When we claim that Bitcoin is in a bubble, we don’t claim to be presenting anything you don’t already know: according to the CNBC Global CFO Survey, 28% of surveyed investors think that Bitcoin is in a bubble, and another 28% see it as a fraud. Instead, we attempt to analyze Bitcoin through an academic framework, using the 2016 working paper “Bubbles for Fama” by Robin Greenwood.
Greenwood defines a bubble as a 100% or greater price run-up over a 2-year period. Of course, this degree of appreciation does not automatically make something a bubble—plenty of assets have seen this price run-up and never “popped”, like Apple between 2013 and 2015. Greenwood analyzes all sector-level US equity price run-ups during the 20th century and identifies several factors that distinguish between assets that “crash”, as defined by a 40% drawdown at some point over the next two years, and those that don’t. The factors present for bubbles are:
- New issuance: sectors in a bubble tend to experience a large number of IPOs
- Divergence: new firms sharply outperform older firms when a sector experiences a bubble
Evaluating Bitcoin under this framework, Bitcoin clearly fits these criteria of a bubble.
Price Run-Up: As of January 16, 2018, the cryptocurrency has shown a 1,227% increase over the last year and a 3,003% increase over the past two years. During the month of December, Bitcoin surged to an all-time high (at the time of this writing) of more than $19,000. This easily surpasses the threshold of a 100% increase over a two year period.
Greenwood notes a relationship between size of price run-up and probability of a crash. At a 50% price run-up, net of market returns, the probability of a crash is 19%; at a 100% price run-up, the probability of a crash rises to 54%. When the threshold is raised to a 150% price run-up, the probability of a crash increases to 80%. If this relationship holds at larger and larger price run-ups, the statistical probability of a crash given a 1000%+ price run-up like Bitcoin has experienced is incredibly high.
New Issuance: New issuance has been rampant in the cryptocurrency space. In 2013-14, only 3 major ICOs occurred; in 2016, at least 24 cryptocurrencies were issued, and in 2017 36 cryptocurrencies have already been issued in an ICO as of October. Greenwood posits that new issuance is rampant in market bubbles simply due to supply and demand: the capital markets demand these assets, and entrepreneurs are eager to supply them while prices are high.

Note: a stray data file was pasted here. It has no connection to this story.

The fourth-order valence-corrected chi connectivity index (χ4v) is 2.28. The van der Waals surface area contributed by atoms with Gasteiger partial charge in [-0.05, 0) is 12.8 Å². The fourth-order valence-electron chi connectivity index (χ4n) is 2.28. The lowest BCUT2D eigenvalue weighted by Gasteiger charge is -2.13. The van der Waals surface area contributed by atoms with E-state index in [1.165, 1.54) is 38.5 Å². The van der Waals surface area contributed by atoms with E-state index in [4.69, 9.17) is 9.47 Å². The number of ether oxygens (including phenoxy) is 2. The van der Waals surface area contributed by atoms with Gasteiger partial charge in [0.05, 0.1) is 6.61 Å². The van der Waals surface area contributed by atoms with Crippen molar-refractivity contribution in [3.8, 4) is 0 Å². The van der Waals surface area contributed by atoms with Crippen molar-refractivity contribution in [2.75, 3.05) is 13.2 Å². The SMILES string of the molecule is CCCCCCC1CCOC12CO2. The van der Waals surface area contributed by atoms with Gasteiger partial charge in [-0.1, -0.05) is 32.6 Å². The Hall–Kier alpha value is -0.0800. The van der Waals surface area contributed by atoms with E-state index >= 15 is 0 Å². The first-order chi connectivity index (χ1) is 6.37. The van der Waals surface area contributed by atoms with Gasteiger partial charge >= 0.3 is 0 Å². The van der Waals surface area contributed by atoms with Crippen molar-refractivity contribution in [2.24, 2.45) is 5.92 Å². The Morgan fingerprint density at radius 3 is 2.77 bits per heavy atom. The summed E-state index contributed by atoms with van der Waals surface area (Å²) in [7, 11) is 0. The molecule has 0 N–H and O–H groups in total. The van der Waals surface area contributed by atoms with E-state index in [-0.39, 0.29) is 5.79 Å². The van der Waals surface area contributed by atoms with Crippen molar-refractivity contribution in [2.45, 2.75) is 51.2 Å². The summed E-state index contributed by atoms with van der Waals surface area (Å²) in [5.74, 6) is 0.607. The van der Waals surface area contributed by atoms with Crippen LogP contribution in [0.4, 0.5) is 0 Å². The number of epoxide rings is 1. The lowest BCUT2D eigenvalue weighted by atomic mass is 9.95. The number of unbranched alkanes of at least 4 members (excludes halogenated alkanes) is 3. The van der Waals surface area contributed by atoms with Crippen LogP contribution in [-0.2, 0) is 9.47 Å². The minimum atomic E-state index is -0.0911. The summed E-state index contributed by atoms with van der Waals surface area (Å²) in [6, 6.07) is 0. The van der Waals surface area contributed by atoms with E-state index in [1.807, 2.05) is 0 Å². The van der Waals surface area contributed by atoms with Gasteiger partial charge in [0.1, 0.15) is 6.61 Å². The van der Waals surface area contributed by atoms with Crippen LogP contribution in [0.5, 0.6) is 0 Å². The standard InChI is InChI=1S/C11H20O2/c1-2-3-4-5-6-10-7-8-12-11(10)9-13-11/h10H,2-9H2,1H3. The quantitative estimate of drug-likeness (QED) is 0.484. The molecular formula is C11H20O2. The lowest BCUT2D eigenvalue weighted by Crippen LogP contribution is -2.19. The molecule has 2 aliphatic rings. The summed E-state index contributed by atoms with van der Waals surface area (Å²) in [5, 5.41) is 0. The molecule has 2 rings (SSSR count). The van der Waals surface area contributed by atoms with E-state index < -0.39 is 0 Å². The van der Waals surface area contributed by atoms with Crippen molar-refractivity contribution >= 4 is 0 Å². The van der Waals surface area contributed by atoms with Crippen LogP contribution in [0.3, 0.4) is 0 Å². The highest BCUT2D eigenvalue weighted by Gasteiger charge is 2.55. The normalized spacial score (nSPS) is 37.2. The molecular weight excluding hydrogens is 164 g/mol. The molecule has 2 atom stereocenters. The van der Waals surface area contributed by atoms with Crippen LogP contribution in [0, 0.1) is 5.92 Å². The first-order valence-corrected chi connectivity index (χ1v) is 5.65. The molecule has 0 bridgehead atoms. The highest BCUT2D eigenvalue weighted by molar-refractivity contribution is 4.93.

Divergence in Returns: Greenwood also presented the divergence in returns between old and new firms as an indicator of a potential bubble. While bitcoin lacks “older” cryptocurrencies against which to compare it, we will use gold as a proxy for “older” assets. Gold is an asset that exhibits many of the same characteristics as Bitcoin—limited supply, no underlying cash flows, and consideration as a currency despite not having government backing. By comparing the returns of bitcoin and gold over the past two years, it is evident that Bitcoin has exhibited a vastly different pattern of returns. This divergence fits the model’s criteria of a bubble.
When examined through Greenwood’s “Bubbles for Fama” paper, Bitcoin tends to fit all the major indicators of a bubble. It has experienced an incredible price run-up of more than 1,000% over the last two years, easily meeting Greenwood’s criteria for a “bubble”. New issuance has soared, with at least 36 major cryptocurrencies “going public” through ICOs in 2017. Bitcoin has diverged from older currencies and gold, with little to no correlation over the past two years.
So when will the bubble pop? That’s what everyone wants to know, and we do not claim to have an answer. If we had to speculate, we would guess that regulatory moves by the US, EU, and/or China will cause the first major sell-off. Rising interest rates in the US also make Bitcoin less attractive vis-à-vis cash-flowing assets. While we can’t give you the date that Bitcoin will crash, we fully expect at least a 40% drawdown in Bitcoin to occur over the next two years.
Sources: Greenwood, Robin M. and Shleifer, Andrei and You, Yang, “Bubbles for Fama” (February 2017). NBER Working Paper No. w23191. Available at NBER: Bubbles for Fama.
Volastro, Anthony, “US finance leaders are least likely to embrace bitcoin, and some see a fraud: CFO survey”, CNBC, November 30, 2017. US finance leaders are least likely to embrace bitcoin, and some see a fraud.
Disclosure: We have no positions in any assets mentioned, and no plans to initiate any positions within the next 72 hours.
We wrote this article our, and it expresses our own opinions. We are not receiving compensation for it. We have no business relationship with any company whose stock or cryptocurrency is mentioned in this article.
Additional disclosure: The Content provided in this article should be used for informational and educational purposes only and is not intended to provide tax, legal, insurance, investment, or financial advice, and the content is not intended to be a substitute for professional advice. Always seek the advice of a relevant professional with any questions about any financial, legal or other decision you are seeking to make. Any views expressed by Tar Heel Alpha are its own and do not necessarily reflect the view, opinions and positions of its members not the University of North Carolina at Chapel Hill. Finally, you should not rely solely on the information provided by Tar Heel Alpha in making investment decisions, but you should consider this information in the context of all information available to you.